Tuesday, September 11, 2012

The Ghost Pepper Infiltrates North Minneapolis

Post and photos by the Hawthorne Hawkman, second photo contributed.

Two years ago, I was the first (crazy) person in the area to blog about the bhut jolokia, the hottest pepper on the planet.  Since then, another pepper, the Trinidad Scorpion, has on occasion been measured as hotter than the more commonly known ghost pepper.  While I have yet to try the latter, the former has made its way into our daily lives.  Okay, not daily; the human digestive system is not made to handle regular ghost pepper consumption.  But more and more places are including the spice as an option in their meals.

The top two photos are from Papa's Pizza.  After Dan Hylton's CD release concert, I stopped by Papa's for a quick bite.  As the cook saw me pouring the red chili pepper flakes on my slider, he said, "If you like the hot stuff, I've got something REALLY hot for you.  That is, if you can handle it."

"You don't mean...the ghost pepper?"  I inquired.  Sure enough, he brought out a small container for me to add to my food.  when he saw me take down most of that container while only having a few sips of water, he gave me a bag of five or six peppers to take home.  In a nice community touch, these were grown at The Warren, which hosted Dan Hylton's concert that evening.

So I took home the peppers and made...

...ghost pepper pork chops with a green bean side dish.  All the vegetables used came from local community gardens or the West Broadway Farmers Market, by the way.

Marinating.
The finished product.
Given the relative lack of ghost pepper recipes on the internet, I'll try to reverse-engineer what I did.  But this was a dish prepared through the simplicity of using whatever I had at my disposal.

Ghost pepper pork chops
2 lbs. pork chops
4-6 ghost peppers
5 jalapeno peppers
1 habanero pepper
shallots, cloves, cumin to taste
2 cups red wine - I used a decent malbec and advise on cooking only with wine you would drink.  $3 cooking wine off the shelf at a grocery store is against the rules.
4 tbsp. plum jelly
2 tbsp. dried red currants

Remove the seeds and ribs from the peppers, mince the shallots, and add the peppers, seasonings, wine, and jelly.  Boil over low/medium heat until the jelly has mixed evenly.  Add the currants and pour over the pork chops.  Marinade for several hours before either baking, grilling, or pan-frying.

After eating this dish for several days straight, it was time for a break from some of the hot stuff.  But last week, Tootie's on Lowry swapped out jalapenos and put in their homegrown ghost peppers.  Apparently the ghost pepper burger has been popular enough that, according to their Facebook posts, Tootie's is considering making this menu item a semi-regular part of their repertoire.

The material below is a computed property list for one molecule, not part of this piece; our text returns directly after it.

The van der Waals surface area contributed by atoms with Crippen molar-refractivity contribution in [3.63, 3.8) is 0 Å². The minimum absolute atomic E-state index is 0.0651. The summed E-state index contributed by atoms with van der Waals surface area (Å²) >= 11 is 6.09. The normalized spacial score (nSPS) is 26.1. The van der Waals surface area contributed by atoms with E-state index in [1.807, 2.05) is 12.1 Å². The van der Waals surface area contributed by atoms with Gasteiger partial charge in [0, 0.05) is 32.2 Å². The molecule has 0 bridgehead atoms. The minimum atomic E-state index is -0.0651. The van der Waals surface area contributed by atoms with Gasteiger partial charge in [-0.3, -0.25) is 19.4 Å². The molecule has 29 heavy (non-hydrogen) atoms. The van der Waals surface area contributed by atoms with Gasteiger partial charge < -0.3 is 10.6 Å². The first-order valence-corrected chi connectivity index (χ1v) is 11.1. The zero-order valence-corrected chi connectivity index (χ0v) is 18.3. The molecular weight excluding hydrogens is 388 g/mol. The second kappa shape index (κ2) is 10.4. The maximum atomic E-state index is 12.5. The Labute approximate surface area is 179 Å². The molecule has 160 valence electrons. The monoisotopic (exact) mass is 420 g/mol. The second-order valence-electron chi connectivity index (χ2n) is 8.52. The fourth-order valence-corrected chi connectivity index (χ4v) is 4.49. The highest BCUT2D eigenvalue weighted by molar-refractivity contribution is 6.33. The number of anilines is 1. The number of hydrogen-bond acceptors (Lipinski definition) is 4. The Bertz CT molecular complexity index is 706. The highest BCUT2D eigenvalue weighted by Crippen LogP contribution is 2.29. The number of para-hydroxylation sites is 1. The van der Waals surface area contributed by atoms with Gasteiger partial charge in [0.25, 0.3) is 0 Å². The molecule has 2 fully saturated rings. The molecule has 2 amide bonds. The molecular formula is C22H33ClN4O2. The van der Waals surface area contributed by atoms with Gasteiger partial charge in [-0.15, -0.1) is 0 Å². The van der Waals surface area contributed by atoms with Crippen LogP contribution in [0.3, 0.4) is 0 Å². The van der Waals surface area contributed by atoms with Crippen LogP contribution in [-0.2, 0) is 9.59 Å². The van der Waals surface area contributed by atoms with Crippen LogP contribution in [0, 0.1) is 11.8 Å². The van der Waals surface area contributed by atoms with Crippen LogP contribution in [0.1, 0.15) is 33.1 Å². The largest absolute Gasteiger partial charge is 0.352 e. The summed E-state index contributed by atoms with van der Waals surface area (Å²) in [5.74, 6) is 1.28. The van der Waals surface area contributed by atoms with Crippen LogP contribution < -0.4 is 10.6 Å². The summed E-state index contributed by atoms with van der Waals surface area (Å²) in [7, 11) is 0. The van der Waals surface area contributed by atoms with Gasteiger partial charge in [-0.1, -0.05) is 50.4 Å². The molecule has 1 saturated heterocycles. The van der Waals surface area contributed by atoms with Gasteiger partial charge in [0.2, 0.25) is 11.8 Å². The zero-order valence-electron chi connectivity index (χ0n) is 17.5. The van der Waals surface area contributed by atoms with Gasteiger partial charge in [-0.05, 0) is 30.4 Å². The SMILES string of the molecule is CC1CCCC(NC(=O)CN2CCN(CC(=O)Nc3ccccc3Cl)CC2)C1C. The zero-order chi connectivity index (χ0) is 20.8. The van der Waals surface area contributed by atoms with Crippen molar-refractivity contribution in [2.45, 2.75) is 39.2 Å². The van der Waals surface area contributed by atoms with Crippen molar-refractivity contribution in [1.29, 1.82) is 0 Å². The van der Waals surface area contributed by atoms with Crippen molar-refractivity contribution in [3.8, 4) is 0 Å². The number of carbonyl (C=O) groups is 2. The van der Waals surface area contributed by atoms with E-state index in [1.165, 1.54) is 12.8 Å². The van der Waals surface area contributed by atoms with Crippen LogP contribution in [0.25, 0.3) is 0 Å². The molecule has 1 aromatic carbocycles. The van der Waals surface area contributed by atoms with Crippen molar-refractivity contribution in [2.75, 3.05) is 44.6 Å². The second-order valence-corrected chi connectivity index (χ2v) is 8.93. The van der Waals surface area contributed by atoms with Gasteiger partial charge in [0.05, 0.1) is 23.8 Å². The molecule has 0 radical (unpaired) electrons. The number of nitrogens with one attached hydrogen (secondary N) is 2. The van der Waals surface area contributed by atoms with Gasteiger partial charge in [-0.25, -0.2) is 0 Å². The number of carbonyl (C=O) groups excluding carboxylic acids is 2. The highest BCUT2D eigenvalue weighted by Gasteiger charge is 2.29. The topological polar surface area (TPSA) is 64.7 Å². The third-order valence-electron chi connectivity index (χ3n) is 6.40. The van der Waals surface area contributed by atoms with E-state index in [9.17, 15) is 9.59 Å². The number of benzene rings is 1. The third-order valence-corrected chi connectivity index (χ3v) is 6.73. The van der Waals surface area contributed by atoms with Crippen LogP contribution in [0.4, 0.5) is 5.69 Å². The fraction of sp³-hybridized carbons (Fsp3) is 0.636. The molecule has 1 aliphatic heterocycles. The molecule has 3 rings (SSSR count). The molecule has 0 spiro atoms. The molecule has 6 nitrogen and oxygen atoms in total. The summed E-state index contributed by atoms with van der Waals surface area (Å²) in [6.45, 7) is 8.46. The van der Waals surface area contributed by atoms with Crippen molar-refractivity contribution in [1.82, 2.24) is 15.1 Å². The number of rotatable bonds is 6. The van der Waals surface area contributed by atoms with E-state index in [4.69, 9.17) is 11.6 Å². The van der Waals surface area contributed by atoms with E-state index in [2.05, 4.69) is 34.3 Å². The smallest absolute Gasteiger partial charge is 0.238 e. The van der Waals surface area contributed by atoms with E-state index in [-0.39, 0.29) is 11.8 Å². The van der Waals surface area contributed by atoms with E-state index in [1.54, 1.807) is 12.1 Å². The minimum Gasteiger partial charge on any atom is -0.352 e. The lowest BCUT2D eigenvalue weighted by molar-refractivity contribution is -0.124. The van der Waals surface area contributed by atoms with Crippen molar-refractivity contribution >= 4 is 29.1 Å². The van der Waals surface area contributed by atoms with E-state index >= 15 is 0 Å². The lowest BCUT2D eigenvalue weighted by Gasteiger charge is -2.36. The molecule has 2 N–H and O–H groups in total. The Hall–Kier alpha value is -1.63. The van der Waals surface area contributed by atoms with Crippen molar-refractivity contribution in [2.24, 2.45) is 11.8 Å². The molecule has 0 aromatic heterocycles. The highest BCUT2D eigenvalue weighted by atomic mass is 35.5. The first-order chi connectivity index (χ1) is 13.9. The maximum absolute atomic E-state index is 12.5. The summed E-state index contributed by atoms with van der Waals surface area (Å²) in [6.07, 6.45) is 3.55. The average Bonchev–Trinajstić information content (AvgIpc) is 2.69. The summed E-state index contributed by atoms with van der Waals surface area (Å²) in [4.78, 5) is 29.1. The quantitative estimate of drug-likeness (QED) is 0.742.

This particular burger was quite good--I needed a whole half-glass of water to wash down the ghost pepper.  These peppers, though, come from our community and are not native to India or Bangladesh.  Even ones grown in California are going to be hotter than what Minnesota can produce.  Still, the ghost pepper burger is not for the faint of heart.

Nor is it for someone who expects an above-average or even average burger.  WARNING:  I am about to commit north Minneapolis sacrilege.

While I like Tootie's as an institution, I have rarely been impressed with their food.  Sort of how I don't listen to Taylor Swift for her music.  When City Pages named Tootie's the best neighborhood bar of 2011, they said Tootie's has "big, thick hamburgers topped in dozens of ways..."  To which I respond:  What toppings?  Do you see any toppings here?  Furthermore, the bread has the texture of something that came from the discount dumpster, went straight to the freezer, and was only recently thawed out.

I know part of the appeal of places like Tootie's is the atmosphere and the hole-in-the-wall element.  I don't expect haute cuisine at Tootie's on Lowry.  But is it too much to ask that my hamburger come on semi-fresh bread, with a slice of tomato and some lettuce?

That being said, the meat, the cheese, and the ghost pepper were all excellent.  (I do like the Reuben burger there as well.)  And any place willing to serve this dish will get my repeat business.

Finally, in one of the pictures above, I have my own ghost peppers growing.  I was given a plant as a housewarming present.  Although July was a bit late in the season to get a decent crop, I put it in the ground in hopes that I'd get a little out of it this year.  The first of the peppers are coming in, and I look forward to fully enjoying my first housewarming gift.

And then I'll go back to Tootie's for the hottest burger in town, probably grumbling the whole time.

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